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In 2014, the law on annexation was substantially revised.  Public Chapter 707 made several significant changes to the methods used by municipalities to annex unincorporated territory.  Under Public Chapter 707, municipalities may no longer annex by ordinance and may only annex by resolution pursuant to T.C.A. 6-51-104, which generally requires written consent of the affected property owners or approval by referendum. No annexations by resolution of property being used primarily for agriculture will be permitted unless written consent of the property owners is obtained.  Municipalities may, by resolution, propose annexation of territory that does not adjoin the boundary of the main part of the municipality if the territory is within the urban growth boundary and is either to be used for industrial, commercial or residential purposes in the future or owned by a governmental entity.    Such resolution can only be ratified with written consent of the property owners. T.C.A. § 6-51-104.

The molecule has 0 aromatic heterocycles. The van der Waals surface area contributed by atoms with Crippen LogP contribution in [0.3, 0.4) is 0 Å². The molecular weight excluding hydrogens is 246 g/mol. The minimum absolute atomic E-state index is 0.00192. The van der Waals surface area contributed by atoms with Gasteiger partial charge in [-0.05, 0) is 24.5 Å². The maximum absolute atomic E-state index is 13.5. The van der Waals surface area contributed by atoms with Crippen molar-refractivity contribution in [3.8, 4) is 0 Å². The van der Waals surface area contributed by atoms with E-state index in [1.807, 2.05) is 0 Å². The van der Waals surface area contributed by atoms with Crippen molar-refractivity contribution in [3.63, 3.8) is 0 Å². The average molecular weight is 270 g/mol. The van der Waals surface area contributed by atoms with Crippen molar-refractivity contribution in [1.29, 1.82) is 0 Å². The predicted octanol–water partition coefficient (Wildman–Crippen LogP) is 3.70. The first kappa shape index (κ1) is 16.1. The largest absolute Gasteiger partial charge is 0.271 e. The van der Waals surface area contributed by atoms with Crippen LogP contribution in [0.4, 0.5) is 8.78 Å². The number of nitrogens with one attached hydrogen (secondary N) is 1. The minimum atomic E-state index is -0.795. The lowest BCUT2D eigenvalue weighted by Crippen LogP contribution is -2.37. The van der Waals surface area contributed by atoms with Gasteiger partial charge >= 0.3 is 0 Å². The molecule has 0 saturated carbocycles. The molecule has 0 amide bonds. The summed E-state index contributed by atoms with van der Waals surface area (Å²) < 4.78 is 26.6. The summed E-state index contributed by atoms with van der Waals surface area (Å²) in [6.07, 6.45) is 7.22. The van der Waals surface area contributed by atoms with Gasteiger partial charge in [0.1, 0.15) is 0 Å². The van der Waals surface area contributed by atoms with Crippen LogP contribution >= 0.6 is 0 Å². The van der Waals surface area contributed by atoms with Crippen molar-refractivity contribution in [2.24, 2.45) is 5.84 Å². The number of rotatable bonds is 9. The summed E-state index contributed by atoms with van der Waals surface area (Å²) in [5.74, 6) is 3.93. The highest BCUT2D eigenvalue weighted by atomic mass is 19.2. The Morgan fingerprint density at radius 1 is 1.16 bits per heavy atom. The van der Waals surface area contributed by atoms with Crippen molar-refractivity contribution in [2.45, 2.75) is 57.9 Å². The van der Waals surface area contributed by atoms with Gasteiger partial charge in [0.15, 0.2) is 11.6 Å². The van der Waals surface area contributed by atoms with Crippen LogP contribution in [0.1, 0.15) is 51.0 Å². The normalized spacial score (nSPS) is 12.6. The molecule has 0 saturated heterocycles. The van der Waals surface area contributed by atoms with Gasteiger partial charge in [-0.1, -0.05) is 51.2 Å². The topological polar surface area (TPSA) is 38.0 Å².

A municipality may expand its urban growth boundaries to annex a tract of land without reconvening the coordinating committee or receiving approval from the county or any other municipality if: (1) The tract is contiguous to a tract of land that has the same owner and has already been annexed by the municipality; (2) The tract is being provided water and sewer services; and (3) The owner of the tract, by notarized petition, consents to being included within the urban growth boundaries of the municipality. T.C.A. § 6-58-118.

Finally, counties having a metropolitan form of government will be permitted to expand their urban services districts using any method authorized by their charter.  This includes methods in general law which are referenced in the charter and which were applicable at the time the charter or charter amendment was approved. T.C.A. § 6-51-123.